The works of William Rowan Hamilton in geometrical optics and the Malus–Dupin theorem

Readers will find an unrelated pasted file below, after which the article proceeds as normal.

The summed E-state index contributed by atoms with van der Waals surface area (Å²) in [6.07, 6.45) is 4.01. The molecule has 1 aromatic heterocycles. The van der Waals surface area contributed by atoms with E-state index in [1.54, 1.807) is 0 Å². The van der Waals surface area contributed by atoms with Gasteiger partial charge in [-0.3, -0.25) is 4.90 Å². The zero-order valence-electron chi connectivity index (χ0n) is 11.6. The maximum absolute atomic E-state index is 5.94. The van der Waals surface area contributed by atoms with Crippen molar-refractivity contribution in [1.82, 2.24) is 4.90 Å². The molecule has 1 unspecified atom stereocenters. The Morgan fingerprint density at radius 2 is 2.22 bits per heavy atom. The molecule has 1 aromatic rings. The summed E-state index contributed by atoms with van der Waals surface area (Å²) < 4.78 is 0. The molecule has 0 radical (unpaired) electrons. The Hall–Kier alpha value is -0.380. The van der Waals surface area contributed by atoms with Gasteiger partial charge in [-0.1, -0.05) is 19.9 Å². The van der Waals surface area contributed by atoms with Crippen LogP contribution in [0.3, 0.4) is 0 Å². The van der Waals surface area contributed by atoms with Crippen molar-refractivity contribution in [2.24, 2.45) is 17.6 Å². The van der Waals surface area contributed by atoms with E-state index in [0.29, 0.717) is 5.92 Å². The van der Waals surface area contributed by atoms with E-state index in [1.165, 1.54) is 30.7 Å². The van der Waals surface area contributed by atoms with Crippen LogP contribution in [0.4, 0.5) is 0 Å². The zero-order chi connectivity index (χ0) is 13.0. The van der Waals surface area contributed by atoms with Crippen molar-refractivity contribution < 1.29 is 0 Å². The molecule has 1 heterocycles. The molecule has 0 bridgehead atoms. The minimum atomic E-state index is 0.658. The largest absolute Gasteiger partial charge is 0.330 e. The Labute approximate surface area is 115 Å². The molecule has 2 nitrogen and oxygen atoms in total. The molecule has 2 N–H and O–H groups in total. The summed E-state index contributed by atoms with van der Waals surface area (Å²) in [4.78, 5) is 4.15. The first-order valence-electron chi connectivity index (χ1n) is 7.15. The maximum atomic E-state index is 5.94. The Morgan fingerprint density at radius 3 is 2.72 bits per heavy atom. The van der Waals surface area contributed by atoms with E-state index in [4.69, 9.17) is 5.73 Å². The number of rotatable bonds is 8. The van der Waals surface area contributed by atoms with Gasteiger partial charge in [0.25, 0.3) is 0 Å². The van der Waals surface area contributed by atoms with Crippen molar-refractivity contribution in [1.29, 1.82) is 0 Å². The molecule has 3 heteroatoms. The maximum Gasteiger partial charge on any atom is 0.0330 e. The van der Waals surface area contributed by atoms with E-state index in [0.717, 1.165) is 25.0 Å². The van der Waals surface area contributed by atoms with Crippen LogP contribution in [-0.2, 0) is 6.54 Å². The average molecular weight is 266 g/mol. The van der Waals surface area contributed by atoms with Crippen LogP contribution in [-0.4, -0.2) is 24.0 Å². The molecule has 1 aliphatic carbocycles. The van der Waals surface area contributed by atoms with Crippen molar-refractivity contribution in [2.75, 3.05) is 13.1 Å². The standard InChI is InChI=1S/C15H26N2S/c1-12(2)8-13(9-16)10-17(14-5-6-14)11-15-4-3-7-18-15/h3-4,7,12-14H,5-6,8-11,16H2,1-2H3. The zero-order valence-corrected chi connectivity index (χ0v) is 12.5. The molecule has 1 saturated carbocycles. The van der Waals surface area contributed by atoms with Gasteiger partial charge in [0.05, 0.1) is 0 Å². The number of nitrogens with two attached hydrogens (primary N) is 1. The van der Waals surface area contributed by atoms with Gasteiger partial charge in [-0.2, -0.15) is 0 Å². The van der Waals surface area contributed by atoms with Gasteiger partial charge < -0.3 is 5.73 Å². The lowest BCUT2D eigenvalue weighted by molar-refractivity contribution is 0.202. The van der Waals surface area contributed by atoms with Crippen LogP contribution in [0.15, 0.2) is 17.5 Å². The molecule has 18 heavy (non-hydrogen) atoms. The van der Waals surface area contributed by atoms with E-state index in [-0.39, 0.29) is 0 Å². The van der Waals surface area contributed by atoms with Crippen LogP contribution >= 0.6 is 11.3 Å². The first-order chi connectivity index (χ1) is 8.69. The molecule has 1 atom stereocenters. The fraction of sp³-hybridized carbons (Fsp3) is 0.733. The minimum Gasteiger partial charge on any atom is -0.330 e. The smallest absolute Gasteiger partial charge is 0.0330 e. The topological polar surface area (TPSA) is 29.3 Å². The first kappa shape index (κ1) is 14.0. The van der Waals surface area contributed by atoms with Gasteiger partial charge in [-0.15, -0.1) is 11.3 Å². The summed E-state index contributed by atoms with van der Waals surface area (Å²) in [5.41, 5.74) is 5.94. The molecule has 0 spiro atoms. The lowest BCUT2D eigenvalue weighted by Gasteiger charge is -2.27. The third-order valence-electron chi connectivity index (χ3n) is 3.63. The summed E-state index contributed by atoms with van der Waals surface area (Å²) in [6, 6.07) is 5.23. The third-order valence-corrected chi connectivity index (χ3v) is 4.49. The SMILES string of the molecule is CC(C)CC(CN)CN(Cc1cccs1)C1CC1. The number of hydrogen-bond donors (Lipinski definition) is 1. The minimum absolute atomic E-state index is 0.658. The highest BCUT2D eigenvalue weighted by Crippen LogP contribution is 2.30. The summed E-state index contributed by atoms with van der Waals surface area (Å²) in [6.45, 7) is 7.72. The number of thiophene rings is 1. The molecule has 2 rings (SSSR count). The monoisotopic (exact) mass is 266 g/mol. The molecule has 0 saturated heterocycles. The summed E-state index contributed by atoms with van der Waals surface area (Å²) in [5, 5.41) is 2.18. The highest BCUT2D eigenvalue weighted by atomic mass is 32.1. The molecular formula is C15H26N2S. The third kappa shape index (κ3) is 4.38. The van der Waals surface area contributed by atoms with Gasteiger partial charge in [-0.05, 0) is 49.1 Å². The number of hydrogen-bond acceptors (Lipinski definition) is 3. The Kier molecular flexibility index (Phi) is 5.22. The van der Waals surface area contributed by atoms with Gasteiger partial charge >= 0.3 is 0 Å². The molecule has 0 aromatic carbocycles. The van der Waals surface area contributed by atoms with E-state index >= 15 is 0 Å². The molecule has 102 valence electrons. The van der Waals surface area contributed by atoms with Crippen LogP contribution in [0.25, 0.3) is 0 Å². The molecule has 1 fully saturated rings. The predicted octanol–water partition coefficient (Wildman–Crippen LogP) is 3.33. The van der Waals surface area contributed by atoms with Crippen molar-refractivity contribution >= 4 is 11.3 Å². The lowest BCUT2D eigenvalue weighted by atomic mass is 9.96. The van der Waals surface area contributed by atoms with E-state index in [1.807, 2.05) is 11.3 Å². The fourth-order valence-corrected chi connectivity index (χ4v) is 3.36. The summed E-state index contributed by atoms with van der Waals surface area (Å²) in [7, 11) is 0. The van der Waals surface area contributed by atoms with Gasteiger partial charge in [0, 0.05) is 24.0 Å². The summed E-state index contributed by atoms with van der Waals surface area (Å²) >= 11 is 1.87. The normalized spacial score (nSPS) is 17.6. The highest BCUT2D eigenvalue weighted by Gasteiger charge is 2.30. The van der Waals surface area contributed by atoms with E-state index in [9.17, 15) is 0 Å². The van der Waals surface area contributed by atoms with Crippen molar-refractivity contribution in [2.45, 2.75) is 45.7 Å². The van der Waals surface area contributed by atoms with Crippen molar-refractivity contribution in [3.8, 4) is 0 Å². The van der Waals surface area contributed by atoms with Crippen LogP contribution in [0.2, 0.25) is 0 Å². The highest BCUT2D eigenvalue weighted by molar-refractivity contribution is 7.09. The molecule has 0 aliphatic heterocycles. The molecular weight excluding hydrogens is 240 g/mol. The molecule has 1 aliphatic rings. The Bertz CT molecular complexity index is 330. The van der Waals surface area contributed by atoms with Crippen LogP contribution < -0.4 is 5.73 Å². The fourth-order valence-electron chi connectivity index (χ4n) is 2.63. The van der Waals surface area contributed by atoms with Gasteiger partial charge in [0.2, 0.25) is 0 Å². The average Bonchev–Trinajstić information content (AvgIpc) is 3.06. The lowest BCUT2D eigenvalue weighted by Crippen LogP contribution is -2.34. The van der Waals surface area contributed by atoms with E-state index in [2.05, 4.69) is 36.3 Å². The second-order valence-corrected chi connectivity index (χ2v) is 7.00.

The works of William Rowan Hamilton in geometrical optics are presented, with emphasis on the Malus–Dupin theorem. According to that theorem, a family of light rays depending on two parameters can be focused to a single point by an optical instrument made of reflecting or refracting surfaces if and only if, before entering the optical instrument, the family of rays is rectangular (i.e., admits orthogonal surfaces). Moreover, the theorem states that a rectangular system of rays remains rectangular after an arbitrary number of reflections through, or refractions across, smooth surfaces of arbitrary shape. The original proof of that theorem due to Hamilton is presented, along with another proof founded in symplectic geometry. It was the proof of that theorem that led Hamilton to introduce his characteristic function in optics, then in dynamics under the name of action integral.